As an IT professional by day, it’s a question that has confounded me for some time. I’ve tossed it around in my technical circles, trying to get a feel for what true reasons exist for Apple’s double standard when it comes to not allowing OS X onto other platforms — but gladly allowing Windows to run natively via Boot Camp.
How come Apple doesn’t allow PC users to install and run OS X on the hardware of their choice?
I know very well there are business reasons it doesn’t allow it. And I also know that the company has legal restrictions in place to prevent it from happening as well. But that doesn’t answer the why of what I’m digging at; financial and legal restraints are merely artificial boundaries for something that is otherwise quite feasible, as I’ll prove below.
Apple makes a lot of money on the hardware it sells with each OS X system, and it is a corporation, so 2+2 here makes sense. It has a moral obligation to shareholders to maximize profits for the business. And as such, it has constructed licensing legalese to help keep the kingdom of Apple computers strong.
But I wanted to step back and take a more holistic, almost philosophical approach to this debate. One that takes into account consumer choice, hardware innovation, technical feasibility, and other points of interest that may or may not have been tossed around.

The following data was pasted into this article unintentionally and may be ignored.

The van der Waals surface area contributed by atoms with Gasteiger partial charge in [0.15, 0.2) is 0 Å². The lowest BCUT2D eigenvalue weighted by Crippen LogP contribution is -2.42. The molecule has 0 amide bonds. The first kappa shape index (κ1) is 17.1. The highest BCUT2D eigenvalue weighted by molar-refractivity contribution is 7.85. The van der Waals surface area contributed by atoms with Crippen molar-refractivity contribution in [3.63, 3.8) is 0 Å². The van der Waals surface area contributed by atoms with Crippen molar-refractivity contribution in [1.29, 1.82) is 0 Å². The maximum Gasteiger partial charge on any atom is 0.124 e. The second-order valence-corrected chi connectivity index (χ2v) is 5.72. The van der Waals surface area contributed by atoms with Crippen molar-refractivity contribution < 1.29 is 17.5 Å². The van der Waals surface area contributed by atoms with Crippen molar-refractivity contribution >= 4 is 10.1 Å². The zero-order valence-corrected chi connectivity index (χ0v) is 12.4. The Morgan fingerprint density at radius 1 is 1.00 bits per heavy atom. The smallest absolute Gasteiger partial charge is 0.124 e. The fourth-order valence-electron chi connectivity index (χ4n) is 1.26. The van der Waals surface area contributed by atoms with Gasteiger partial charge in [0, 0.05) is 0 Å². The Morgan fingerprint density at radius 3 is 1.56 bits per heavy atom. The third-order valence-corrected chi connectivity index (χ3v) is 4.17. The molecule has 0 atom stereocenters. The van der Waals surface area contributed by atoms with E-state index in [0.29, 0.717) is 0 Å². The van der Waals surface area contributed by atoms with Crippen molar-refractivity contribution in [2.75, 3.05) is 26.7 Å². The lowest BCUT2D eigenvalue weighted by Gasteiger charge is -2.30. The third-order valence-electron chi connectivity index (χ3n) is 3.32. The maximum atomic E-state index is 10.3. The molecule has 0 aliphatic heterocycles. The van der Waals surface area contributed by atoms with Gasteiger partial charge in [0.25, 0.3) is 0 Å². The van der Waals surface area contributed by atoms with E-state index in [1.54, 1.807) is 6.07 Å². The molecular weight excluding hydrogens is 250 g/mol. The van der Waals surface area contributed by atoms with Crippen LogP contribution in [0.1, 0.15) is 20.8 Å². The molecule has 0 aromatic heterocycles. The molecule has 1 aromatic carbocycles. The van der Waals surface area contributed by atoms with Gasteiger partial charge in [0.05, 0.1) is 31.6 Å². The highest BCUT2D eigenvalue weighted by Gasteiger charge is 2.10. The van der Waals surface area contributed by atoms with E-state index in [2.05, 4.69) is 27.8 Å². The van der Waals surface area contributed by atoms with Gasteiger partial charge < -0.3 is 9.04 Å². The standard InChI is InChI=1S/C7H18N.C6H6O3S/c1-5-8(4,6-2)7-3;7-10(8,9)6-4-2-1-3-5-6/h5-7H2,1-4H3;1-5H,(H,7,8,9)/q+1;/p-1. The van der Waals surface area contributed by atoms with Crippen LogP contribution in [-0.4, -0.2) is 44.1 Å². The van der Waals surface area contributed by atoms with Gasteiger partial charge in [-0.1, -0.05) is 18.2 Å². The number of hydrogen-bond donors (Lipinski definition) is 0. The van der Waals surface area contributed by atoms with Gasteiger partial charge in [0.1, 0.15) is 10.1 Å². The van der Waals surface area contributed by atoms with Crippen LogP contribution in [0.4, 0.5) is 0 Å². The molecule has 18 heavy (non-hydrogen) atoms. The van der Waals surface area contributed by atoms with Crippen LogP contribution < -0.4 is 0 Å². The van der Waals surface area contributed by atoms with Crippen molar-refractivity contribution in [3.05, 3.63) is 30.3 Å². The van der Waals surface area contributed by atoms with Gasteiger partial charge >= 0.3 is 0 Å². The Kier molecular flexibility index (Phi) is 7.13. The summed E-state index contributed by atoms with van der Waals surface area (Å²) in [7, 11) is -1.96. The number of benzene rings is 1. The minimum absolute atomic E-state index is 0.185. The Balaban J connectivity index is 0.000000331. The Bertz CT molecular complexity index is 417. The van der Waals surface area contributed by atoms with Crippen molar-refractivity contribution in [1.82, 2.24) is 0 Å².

So that I can get it out in the open, I’ll fully admit my curiosity on this subject stems from my own personal objections for why I have never purchased an Apple computer. Some would come to the conclusion that this makes me an Apple hater, but that’s merely a convenient way for Apple loyalists to paint me as someone who doesn’t have any merit to my opinion. How wrong they are.
I’m a tinkerer at heart, and can’t stand the closed nature of the hardware around Apple’s computers. Likewise, I’ve never been satisfied with the limited choice Apple affords buyers of its computers. It has always adhered to a Henry Ford-esque mentality when it comes to choice, and it goes against my every grain of consumer free will in gravitating towards more options, not less.
Rojenx is a leading concept artist who work appears in games and publications
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